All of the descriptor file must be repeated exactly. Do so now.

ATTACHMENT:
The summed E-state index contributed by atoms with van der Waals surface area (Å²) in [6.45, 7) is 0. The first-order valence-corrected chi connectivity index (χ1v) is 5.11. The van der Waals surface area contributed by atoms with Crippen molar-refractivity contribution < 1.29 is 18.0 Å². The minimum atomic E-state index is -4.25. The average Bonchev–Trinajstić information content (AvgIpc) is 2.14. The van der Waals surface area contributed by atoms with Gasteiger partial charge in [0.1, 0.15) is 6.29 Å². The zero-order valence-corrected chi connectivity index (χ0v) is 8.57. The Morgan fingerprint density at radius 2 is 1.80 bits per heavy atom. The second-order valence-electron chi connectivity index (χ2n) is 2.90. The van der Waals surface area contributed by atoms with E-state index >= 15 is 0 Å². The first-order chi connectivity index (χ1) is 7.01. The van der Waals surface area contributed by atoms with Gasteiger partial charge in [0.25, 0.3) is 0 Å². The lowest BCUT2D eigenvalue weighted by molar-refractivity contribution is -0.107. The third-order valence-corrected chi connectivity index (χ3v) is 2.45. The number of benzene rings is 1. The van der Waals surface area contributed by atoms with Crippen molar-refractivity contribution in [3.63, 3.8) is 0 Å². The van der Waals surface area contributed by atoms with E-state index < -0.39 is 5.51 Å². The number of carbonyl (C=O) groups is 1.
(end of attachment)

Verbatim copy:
The summed E-state index contributed by atoms with van der Waals surface area (Å²) in [6.45, 7) is 0. The first-order valence-corrected chi connectivity index (χ1v) is 5.11. The van der Waals surface area contributed by atoms with Crippen molar-refractivity contribution < 1.29 is 18.0 Å². The minimum atomic E-state index is -4.25. The average Bonchev–Trinajstić information content (AvgIpc) is 2.14. The van der Waals surface area contributed by atoms with Gasteiger partial charge in [0.1, 0.15) is 6.29 Å². The zero-order valence-corrected chi connectivity index (χ0v) is 8.57. The Morgan fingerprint density at radius 2 is 1.80 bits per heavy atom. The second-order valence-electron chi connectivity index (χ2n) is 2.90. The van der Waals surface area contributed by atoms with E-state index >= 15 is 0 Å². The first-order chi connectivity index (χ1) is 7.01. The van der Waals surface area contributed by atoms with Gasteiger partial charge in [0.25, 0.3) is 0 Å². The lowest BCUT2D eigenvalue weighted by molar-refractivity contribution is -0.107. The third-order valence-corrected chi connectivity index (χ3v) is 2.45. The number of benzene rings is 1. The van der Waals surface area contributed by atoms with Crippen molar-refractivity contribution in [3.63, 3.8) is 0 Å². The van der Waals surface area contributed by atoms with E-state index < -0.39 is 5.51 Å². The number of carbonyl (C=O) groups is 1.